Redner's attorneys, who have been fighting to undue the regulations since late last year, recently filed new statements from more than a dozen patients who say the rules adopted by Tallahassee last June are preventing them from getting medicine when they need it thanks to a "blatantly unconstitutional legislative scheme."
"The local dispensary regularly runs out of his medication for significant periods of time," writes a woman named Latoya, who cares for a man with grand mal seizures. "Purchasing medical marijuana from (licensed clinics) has been very difficult for me and my family because there are so few registered."
Redner is already a local legend in Tampa. As the owner of Mons Venus strip club, he is credited with inventing the nude lap dance — an innovation that sparked the decades of mostly victorious legal fights he waged against the city in court. Redner narrowly lost a race for city council and used some of his legal winnings to help his son start Cigar City Brewing, among Florida's premier craft brewers.
Although Florida voters backed Amendment 2 to legalize medical marijuana by more than 70 percent in 2016, Florida legislators dragged their feet for months on creating rules for the new industry and then passed a heavily restrictive set of laws last June. Redner first took them to court to fight for his right to grow his own herb. He told a local TV station that forbidding patients from growing the plant hurts poor Floridians with serious illnesses.
"There's a lot of people in this state that are poor and can't afford medical marijuana at the prices on the market right now," Redner said. "They cannot afford it."
A Leon County judge sided with the 77-year-old strip club owner in early April and slammed the state, writing that the Department of Health "continues to be non-compliant with the Florida constitutional requirements." But that ruling applied only to Redner, and the state quickly appealed, putting his right to grow pot on hold in the meantime.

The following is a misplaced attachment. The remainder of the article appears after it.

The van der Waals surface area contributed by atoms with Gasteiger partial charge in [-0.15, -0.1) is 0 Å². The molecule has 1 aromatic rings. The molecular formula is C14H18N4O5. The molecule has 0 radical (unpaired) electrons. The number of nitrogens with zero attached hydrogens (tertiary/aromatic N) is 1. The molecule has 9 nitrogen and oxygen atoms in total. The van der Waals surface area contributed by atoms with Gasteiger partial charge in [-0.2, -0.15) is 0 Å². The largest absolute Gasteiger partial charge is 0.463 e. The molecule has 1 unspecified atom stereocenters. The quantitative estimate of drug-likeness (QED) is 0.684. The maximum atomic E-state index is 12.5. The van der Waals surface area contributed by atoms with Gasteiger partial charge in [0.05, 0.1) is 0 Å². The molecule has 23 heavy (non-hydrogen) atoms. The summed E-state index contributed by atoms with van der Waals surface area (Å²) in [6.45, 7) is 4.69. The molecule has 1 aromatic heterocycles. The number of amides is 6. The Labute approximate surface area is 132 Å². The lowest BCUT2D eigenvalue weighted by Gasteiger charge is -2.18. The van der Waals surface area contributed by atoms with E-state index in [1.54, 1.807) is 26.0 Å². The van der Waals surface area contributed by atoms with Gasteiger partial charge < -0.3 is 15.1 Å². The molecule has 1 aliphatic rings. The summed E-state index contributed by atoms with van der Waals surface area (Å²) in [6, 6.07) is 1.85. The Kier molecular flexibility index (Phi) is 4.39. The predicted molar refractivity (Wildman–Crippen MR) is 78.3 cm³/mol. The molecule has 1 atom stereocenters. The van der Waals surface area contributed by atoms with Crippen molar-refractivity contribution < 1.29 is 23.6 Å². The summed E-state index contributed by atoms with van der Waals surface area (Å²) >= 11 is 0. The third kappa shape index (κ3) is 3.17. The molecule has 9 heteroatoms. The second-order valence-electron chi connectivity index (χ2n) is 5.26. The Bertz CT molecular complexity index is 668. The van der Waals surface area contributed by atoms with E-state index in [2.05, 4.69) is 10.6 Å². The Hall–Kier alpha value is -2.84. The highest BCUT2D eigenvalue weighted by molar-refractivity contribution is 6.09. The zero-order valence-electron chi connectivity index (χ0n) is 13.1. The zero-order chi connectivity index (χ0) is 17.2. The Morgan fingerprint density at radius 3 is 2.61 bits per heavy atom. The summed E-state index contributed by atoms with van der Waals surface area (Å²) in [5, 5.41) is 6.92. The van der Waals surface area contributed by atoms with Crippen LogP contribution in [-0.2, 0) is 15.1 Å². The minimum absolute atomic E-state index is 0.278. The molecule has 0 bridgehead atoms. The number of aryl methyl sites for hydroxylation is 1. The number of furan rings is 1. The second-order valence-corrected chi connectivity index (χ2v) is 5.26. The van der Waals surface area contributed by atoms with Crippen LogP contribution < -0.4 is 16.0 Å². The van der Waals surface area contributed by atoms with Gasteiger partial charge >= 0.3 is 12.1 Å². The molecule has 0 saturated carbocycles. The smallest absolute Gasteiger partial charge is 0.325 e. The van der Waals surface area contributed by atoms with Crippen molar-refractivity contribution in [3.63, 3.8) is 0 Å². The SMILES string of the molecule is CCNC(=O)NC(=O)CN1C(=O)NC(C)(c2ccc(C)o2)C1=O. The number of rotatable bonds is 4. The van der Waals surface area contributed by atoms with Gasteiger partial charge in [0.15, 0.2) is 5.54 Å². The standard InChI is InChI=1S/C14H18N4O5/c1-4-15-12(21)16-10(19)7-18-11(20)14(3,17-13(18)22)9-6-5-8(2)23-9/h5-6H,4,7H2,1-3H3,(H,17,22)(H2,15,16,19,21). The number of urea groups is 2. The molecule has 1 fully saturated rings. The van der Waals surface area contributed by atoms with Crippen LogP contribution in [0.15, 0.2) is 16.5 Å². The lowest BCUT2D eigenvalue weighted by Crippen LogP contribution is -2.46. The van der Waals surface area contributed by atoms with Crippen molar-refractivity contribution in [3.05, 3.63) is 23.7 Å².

Redner has his own company that wants to provide medical marijuana, Florigrown LLC. Last January, his company applied for a license and, according to his attorneys, met every state requirement for financial structure, medical supervision, and security. But the state quickly denied both his application and his appeal.
Redner's attorneys first sued the Department of Health in Leon County in December, but the state has yet to provide much of the discovery they've requested, says Ari Gerstin, Redner's Miami-based attorney.
In the suit, Redner argues that state's entire licensing scheme is designed to keep the burgeoning multimillion-dollar industry in the hands of only a few companies — a violation of the amendment that sought to create an open marketplace for the drug. Just 13 licenses have been granted to date, and the state will hand out only 37 by 2020, Redner's attorneys say, yet there are no restrictions on how much marijuana those companies can grow or sell.
"They have no concern with how much marijuana is produced or how many store-fronts sell it, as long as it all remains in the hands of this small group of licensees," his attorneys write.
In the end, Florida's voters did not give the Legislature the right to limit medical marijuana to a tiny number of companies, Redner argues.
"Fundamentally, nothing in the Amendment authorizes the Defendants to promulgate laws and rules that impose an artificial cap on the number of [clinics] that may operate in the state," they write in the suit.
Yesterday, Redner's attorneys filed a new 204-page amended complaint in Leon Court that includes numerous new statements from caregivers like Latoya who say the state's rules have prevented them from getting needed medicine.
"(Clinics) running out of stock has been a constant problem for me," writes one veteran who uses the drug to treat PTSD and insomnia.
Gerstin says Redner's victory in court on the issue of growing his own plants isn't likely to directly affect his larger fight against the marijuana registration system — but it does show that judges have recognized the problems with that system.
"The judge in that case found that the state was clearly violating Amendment 2," Gerstin says.
Correction: An earlier version of this story misreported when Redner's attorneys first filed suit against the Department of Health.
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